One of the advantages of using mediation to achieve negotiated solutions is Parties’ possibility to separately communicate with the mediator within what it is called separate sessions or caucus.
The differences of perception, the emotions and feelings determined by the ego, the stubbornness or the personality of Parties involved in a conflict are examples of factors that can cause the failure of a negotiation. These factors are many of them and very different as well, but what they do have in common is the capacity of blocking/stopping communication between Parties which is this kind of situations can be safely taken over by a mediator, who is the third neutral party.
Separate sessions represent a controversial concept in the mediation field because if some of the mediators accredit the idea that they represent a procedural stage of the mediation process, some others reject even the idea of using them as technique. The confidentiality rules, the conveyance or non conveyance of information from one Party to the other, the risks of using separate sessions but also their advantages have an unequal application among mediators.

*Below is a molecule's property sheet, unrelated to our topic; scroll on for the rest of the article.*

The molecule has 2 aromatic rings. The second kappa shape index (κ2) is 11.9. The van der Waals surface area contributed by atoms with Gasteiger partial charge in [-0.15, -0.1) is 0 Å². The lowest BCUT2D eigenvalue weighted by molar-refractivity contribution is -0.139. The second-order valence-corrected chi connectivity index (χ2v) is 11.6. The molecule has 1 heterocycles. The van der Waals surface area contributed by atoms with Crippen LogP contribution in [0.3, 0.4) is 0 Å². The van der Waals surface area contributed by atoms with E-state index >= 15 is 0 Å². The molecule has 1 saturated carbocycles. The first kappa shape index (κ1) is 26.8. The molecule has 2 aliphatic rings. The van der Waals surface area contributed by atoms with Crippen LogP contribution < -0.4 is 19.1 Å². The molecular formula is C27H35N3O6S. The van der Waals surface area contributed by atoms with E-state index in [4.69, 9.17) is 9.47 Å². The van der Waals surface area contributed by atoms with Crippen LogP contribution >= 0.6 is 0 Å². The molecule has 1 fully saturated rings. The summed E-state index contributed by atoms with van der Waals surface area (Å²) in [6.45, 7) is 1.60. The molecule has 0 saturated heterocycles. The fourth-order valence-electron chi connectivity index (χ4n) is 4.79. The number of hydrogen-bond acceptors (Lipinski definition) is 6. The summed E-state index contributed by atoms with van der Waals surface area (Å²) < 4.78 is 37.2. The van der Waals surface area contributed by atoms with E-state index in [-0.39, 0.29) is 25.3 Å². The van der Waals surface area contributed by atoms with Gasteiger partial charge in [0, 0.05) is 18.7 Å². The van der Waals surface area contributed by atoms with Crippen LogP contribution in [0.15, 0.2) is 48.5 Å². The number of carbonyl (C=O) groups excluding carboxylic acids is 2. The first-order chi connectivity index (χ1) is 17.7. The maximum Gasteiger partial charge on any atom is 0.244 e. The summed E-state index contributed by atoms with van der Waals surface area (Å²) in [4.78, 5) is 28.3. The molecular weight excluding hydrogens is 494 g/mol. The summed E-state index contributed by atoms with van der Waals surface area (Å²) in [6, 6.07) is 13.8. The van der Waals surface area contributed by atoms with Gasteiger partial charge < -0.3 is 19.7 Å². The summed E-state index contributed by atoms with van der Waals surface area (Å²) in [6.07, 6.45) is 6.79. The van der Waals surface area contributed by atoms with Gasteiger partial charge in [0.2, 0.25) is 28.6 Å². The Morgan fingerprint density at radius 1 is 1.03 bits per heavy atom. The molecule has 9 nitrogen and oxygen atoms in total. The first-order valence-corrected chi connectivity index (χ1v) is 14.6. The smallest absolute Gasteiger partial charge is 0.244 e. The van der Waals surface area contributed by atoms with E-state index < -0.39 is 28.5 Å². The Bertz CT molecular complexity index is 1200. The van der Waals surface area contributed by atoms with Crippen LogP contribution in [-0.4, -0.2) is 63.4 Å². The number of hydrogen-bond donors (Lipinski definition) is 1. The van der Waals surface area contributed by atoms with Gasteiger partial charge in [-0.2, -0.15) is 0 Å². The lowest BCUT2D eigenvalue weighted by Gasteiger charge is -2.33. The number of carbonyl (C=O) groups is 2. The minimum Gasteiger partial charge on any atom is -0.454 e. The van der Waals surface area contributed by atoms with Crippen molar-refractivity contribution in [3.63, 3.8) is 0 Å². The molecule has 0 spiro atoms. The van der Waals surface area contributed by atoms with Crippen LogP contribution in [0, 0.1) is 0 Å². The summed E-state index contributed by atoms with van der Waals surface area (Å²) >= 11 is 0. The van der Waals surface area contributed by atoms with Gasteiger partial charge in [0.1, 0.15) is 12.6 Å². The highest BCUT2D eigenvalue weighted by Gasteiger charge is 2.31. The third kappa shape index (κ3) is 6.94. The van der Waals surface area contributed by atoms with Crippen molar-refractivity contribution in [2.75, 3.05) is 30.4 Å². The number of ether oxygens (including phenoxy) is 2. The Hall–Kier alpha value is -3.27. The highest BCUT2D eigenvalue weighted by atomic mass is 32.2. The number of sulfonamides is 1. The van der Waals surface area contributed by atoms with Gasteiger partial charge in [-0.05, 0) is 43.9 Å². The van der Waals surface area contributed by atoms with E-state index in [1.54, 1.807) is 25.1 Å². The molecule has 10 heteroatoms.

Personally, I am a mediator who tries to approach a unique style both regarding the involvement in the process organization and the achievement of the mediation agreement. In other words, my philosophy connected with mediation is subordinated at the same time to basic principles of mediation, to my own values and to Parties’ self-determination.
As result, I cannot say I strictly approach one style or the other or that I usually use or do not use separate sessions. What I can say instead is that for me separate sessions are an open option, a handy technique for the mediator who sometimes, under certain circumstances, if righteously used, can be extremely efficient in achieving an agreement.
Further on, I have chosen to itemize a few important questions connected to the subject. Each answer we provide can influence our own perspective on this subject.
1. Why do we use separate sessions in the first place?
2. When do we use them?
3. Who can have the initiative?
4. Are separate sessions a procedural stage or a mediation technique?
5. What are the advantages of using separate sessions?
6. What are the risks?
7. What are the applicable rules within separate sessions?
8. Do we just deliver offers and requests from one Party to the other?
9. When do we take Parties back into joint session?
10. So, what are the most important lessons we have learned from our practice?